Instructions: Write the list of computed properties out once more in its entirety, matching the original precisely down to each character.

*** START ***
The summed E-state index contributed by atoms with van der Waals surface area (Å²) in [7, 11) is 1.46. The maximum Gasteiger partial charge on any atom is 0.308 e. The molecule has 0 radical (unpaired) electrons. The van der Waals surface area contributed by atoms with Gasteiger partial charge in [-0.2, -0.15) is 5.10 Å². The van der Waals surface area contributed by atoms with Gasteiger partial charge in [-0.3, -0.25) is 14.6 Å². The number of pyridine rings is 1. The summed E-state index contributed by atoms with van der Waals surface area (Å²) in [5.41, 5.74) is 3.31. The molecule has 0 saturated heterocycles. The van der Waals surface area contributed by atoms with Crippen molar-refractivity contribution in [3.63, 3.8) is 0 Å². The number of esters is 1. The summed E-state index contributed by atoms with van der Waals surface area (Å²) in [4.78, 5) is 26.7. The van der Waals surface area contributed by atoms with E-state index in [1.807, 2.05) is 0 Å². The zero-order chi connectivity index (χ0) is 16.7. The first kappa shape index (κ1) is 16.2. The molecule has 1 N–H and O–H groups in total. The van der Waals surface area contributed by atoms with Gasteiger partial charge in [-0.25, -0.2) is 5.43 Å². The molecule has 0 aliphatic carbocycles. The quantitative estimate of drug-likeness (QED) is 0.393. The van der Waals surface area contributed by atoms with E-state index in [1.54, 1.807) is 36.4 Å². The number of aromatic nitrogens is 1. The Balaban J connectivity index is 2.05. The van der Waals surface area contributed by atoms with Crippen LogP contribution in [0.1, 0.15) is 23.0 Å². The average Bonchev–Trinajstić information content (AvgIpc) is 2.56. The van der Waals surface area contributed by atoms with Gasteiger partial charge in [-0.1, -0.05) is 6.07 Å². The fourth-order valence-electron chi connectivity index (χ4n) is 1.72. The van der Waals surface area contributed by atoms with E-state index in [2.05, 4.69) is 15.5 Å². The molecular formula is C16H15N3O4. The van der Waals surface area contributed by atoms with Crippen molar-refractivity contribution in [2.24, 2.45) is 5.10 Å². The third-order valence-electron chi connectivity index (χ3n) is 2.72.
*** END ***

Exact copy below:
The summed E-state index contributed by atoms with van der Waals surface area (Å²) in [7, 11) is 1.46. The maximum Gasteiger partial charge on any atom is 0.308 e. The molecule has 0 radical (unpaired) electrons. The van der Waals surface area contributed by atoms with Gasteiger partial charge in [-0.2, -0.15) is 5.10 Å². The van der Waals surface area contributed by atoms with Gasteiger partial charge in [-0.3, -0.25) is 14.6 Å². The number of pyridine rings is 1. The summed E-state index contributed by atoms with van der Waals surface area (Å²) in [5.41, 5.74) is 3.31. The molecule has 0 saturated heterocycles. The van der Waals surface area contributed by atoms with Crippen molar-refractivity contribution in [3.63, 3.8) is 0 Å². The number of esters is 1. The summed E-state index contributed by atoms with van der Waals surface area (Å²) in [4.78, 5) is 26.7. The van der Waals surface area contributed by atoms with E-state index in [1.807, 2.05) is 0 Å². The zero-order chi connectivity index (χ0) is 16.7. The first kappa shape index (κ1) is 16.2. The molecule has 1 N–H and O–H groups in total. The van der Waals surface area contributed by atoms with Gasteiger partial charge in [-0.25, -0.2) is 5.43 Å². The molecule has 0 aliphatic carbocycles. The quantitative estimate of drug-likeness (QED) is 0.393. The van der Waals surface area contributed by atoms with E-state index in [1.54, 1.807) is 36.4 Å². The number of aromatic nitrogens is 1. The Balaban J connectivity index is 2.05. The van der Waals surface area contributed by atoms with Crippen LogP contribution in [0.1, 0.15) is 23.0 Å². The average Bonchev–Trinajstić information content (AvgIpc) is 2.56. The van der Waals surface area contributed by atoms with Gasteiger partial charge in [-0.1, -0.05) is 6.07 Å². The fourth-order valence-electron chi connectivity index (χ4n) is 1.72. The van der Waals surface area contributed by atoms with E-state index in [2.05, 4.69) is 15.5 Å². The molecular formula is C16H15N3O4. The van der Waals surface area contributed by atoms with Crippen molar-refractivity contribution in [2.24, 2.45) is 5.10 Å². The third-order valence-electron chi connectivity index (χ3n) is 2.72.